Dir: Zhang Yuan. China. 2012. 96mins



Prolific sixth-generation Chinese filmmaker Zhang Yuan returns to the same territory as his first major film, 1993’s Beijing Bastards, with this highly accessible and heartfelt expression of angst and alienation among the city’s less upwardly mobile young adults. Less rough-hewn than his handheld debut, Flickers still captures the disaffection of contemporary Chinese youth, but does so more via the accomplished cinematography and sentiment seen in his later films such as Seventeen Years and Little Red Flowers. Commensurate sales are likely.

Beijing Flickers beautifully captures an overall sense of urban blight.

Based on a 2010 video and photography exhibition about young people called “Unspoiled Brats” that Zhang created for Beijing’s Ullens Center for Contemporary Art, Flickers follows the urban journeys of the luckless San Bao (Duan Bowen). In a voiceover narration that comes and goes throughout the film, San informs us that his dog, Happiness, has disappeared; his pregnant girlfriend has abandoned him for a wealthier man—”there are more and more rich men these days,” he laments—and he hasn’t uttered a single word in over 100 days.

Turns out San Bao, drunk in his sorrows, tried to eat a glass, severely lacerating his mouth in the process. The scene is played mostly for laughs, not tragedy; thankfully, Zhang keeps the tone light, with a dose of naïve wistfulness—as when San Bao, experiencing the first snow of the year, utters, “Despair can be so amazing sometimes.”

Soon, the other central characters filling out this sorrowful yet humorous tapestry come into focus: Xioa Shi (a particularly good Shi Shi), an effeminate young man with a love for plastic surgery, poetry and cross-dressing; Wang Min (Lv Yulai), San Bao’s best friend, who has also lost his girlfriend to a man of higher social standing; and You Zi (Li Xinyun), a singer at the local bar who is abandoned by her musicians when they’re seduced away by promises of fame.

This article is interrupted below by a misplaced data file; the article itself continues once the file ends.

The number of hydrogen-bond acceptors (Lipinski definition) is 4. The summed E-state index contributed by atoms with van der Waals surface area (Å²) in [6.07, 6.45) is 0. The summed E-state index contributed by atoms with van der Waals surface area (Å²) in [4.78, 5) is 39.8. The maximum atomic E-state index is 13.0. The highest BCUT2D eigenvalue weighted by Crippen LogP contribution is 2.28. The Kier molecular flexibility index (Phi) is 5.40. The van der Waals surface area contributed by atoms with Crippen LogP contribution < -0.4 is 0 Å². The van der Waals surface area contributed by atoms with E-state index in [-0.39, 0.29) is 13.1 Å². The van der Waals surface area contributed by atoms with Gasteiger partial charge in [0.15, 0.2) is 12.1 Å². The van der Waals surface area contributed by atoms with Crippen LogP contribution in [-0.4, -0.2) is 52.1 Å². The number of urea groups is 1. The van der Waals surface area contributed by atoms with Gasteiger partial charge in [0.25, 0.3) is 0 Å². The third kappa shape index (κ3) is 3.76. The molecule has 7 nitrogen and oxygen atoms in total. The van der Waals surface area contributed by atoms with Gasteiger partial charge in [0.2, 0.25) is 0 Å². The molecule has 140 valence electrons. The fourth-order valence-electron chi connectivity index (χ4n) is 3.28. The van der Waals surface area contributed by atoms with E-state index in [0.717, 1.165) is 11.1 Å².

Rebuked and/or left behind by China’s economic boom, this band of outsiders finds solace in each other, fantasizing different ways to get revenge on the wealthy and supporting each other in times of woe.

While Zhang can be heavy-handed in his critique—with a none-too-subtle scene of a “Big Boss” attempting to rape an innocent girl—Beijing Flickers largely pulls back from its melodramatic tendencies in favor a defter storytelling style. San Bao’s temporary muteness may be an obvious metaphor for the powerlessness of the film’s young urbanites, for example, but Zhang doesn’t overplay it. And one of the film’s final scenes on a beach—so often a clichéd location associated with cleansing and redemption—is ironically undercut: Rather than beautiful blue skies and waters, the young men enter a pallid vista, with a washed-out ocean and oil wells shrouded in smog in the distance.

Shot on Beijing’s fringes, with concrete housing projects towering in the background, piles of brick rubble and dilapidated bridges, Beijing Flickers beautifully captures an overall sense of urban blight. And with its likeable cast of misfits—particularly Duan Bowen’s melancholy San Bao and the effervescent Shi Shi—it’s also a tender look at China’s forgotten—and yet defiant—underclass.

Production company: Beijing Century Good-Tiding Co.,Ltd, China Film Co, Ltd

International sales: Fortissimo Films, www.fortissimo.nl

Producer: Zhang Yuan

Executive Producers: Dong Ping, Han Sanping

Screenplay: Kong Ergou, Yang Yishu, Li Xinyun, Zhang Yuan

Cinematographer: Cai Tao, Zhang Yuan

Editor: Wu Yixiang

Music: Lao Wu

Main cast: Duan Bowen, Lv Yulai, Shi Shi, Han Wenwen, Li Xinyun